18) Juvenile delinquency -> Low straightforwardness, low altruism, low compliance, low modesty, low tendermindedness (A-), low competence, low dutifulness, low self-discipline, low deliberfation (C-)
19) Revocation of conditional -> Low straightforwardness
p. 140.

Personality Descriptions of Psychopathy: 3-approaches to psychopathy profile – structural models of personality
The 1st step in understanding psychopathy as a specific personality configuration is in identifying that personality configuration. 3-approaches to generating basic personality profile for psychopathy & various structural models of personality. The 1st approach, we examine the empirical relations between each of the structural models and psychopathy through a meta-analytic framework. 2nd approach, we discuss a translation of a psychopathy instrument into the language of a particular structural model, the FFM. 3rd approach, we examine the personality profiles of psychopathy generated by experts.
p. 137.

Psychopathy & Personality Intro I: psychopathy = personality pattern
Personality refers to an individual’s characteristic patterns of thinking, feeling, and acting. 1) personality is internal; it resides within the individual; 2) personality is manifested broadly; it has cognitive, affective, interpersonal and behavioral components; 3) personality accounts for stable behavior patterns across time and situations. A psychopath can be understood as a particular personality pattern.
p. 133

Psychopathy & Personality Intro II: Cleckley’s – 9-of-his or 5-of-7 = personality traits
Cleckley’s (1976) seminal description of psychopaths is a study in personality. Cleckley’s list of 16-diagnostic criteria for psychopathy is replete with personality traits. 9-of-his diagnostic criteria are fairly standard personality descriptors: 1) interpersonally charming, 2) (absence of) nervousness, 3) unreliability, 4) insincerity, 5) (lack of) shame, 6) poor judgement, 7) egocentricity, 8) affectively impoverished, and 9) interpersonally unresponsive. 5-of-7-of-remaining-characteristics reference “enduring patterns” of behavior so are considered to access personality: 1) inadequately motivated AB, fantastic & uninviting behavior w/drink and w/out, suicide rarely carried out, an impersonal sex life, and failure to follow any life plan.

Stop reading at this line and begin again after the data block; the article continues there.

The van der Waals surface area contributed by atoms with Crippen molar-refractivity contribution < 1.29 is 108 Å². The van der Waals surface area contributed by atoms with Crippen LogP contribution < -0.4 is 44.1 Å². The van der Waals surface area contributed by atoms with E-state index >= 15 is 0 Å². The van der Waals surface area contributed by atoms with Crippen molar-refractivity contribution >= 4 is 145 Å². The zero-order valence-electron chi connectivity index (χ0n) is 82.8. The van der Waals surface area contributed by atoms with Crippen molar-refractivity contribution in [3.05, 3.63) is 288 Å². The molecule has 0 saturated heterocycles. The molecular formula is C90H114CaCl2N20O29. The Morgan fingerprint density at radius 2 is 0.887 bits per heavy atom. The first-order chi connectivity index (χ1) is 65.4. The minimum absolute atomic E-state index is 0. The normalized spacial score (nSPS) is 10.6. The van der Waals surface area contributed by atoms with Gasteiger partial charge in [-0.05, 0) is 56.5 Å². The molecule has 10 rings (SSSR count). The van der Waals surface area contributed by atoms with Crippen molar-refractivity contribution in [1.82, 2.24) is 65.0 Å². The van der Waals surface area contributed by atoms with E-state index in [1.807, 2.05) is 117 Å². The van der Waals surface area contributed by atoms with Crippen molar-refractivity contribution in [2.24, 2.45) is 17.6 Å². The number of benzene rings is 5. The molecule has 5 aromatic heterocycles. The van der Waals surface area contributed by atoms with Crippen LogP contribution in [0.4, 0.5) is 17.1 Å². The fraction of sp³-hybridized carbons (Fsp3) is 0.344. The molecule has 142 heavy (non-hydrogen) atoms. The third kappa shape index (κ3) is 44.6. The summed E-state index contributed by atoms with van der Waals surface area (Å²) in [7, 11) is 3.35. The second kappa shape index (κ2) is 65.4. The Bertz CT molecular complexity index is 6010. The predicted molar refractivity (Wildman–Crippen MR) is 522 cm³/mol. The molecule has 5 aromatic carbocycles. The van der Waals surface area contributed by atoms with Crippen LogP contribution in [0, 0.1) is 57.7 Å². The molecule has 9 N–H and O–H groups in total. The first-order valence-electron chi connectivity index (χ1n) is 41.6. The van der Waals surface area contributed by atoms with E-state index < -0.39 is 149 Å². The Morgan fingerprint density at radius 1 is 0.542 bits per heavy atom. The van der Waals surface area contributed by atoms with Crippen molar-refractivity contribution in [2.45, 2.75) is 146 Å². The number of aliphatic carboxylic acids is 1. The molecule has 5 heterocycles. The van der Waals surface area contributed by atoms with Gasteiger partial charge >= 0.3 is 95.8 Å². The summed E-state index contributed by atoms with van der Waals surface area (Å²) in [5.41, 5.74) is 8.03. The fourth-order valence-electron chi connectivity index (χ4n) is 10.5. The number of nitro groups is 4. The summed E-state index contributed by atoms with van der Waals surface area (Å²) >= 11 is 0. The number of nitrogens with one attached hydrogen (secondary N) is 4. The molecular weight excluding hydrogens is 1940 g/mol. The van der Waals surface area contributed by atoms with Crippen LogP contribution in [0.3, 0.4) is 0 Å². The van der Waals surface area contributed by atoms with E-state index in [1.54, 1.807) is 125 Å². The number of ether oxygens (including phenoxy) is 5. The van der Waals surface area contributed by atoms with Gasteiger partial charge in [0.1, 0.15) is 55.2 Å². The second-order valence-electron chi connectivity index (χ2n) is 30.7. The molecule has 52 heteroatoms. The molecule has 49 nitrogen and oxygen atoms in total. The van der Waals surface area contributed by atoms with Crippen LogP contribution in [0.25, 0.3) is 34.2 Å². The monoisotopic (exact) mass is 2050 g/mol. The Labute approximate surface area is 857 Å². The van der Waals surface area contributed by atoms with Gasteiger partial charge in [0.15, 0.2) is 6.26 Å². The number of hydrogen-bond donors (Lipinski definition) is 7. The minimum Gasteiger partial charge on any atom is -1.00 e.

p. 133

Psychopathy & Personality Intro III: Hare’s emphasis on personality
The emphasis on personality is also found in Hare’s operizational model of psychopathy, the 20-item Hare PCL-R (1991). In the PCL-R 13-of-20 items assessed represent standard descriptors: glibness, grandiosity, need for stimulation, untruthfulness, manipulativeness, lack of guilt, shallow affect, callousness, poor behavior control, lack of planning , impulsivity, irresponsibility, and failure to accept responsibility. 14-of-20: 1) parasitic life-style; 2) promiscuous sexual behavior; 3) many short-term marital relations; 4) criminal versatility. 4-of-the-7-factors: parasitic life style, promiscuous sexual behavior, many short-term marital relations, and criminal versatility.
p. 133

Psychopathy & Personality Intro IV: structural models of personality
This chapter presents evidence that psychopathy is personality. That is, a basic premise of this chapter is that psychopathy can be understood as a particular constellation of basic personality traits available in a variety of structural models of personality. By “structural,” we refer to models from basic research in personality that use multiple dimensions, domains or superfactors to organize the array of personality traits according to their interrelations (Wiggins & Pincus, 1992).
p. 133-134.

Psychopathy & Personality Intro V: 4-advantages w/structural models of personality

Date: 11/23/2011
Keywords: Handbook of Psychopathy, structural models of personality 4-advantages

4-advantages of using structural models of personality: 1) these models were developed in research efforts to identify and organize the primary building blocks of personality. Traits from these models are based more in the science of personality and less in the minds of psychopathy observers and theorists. 2) because these models were identified in basic science efforts and not in efforts to predict specific criteria, problems with predictor-criterion overlay are minimized. 3) each of these models has been widely used and well validated in various kinds of research. Thus, these models are well grounded. 4) these models have been used to study issues in personality, including genetics, development and neuro-biology. As such, these models have much to offer the study of psychopathy.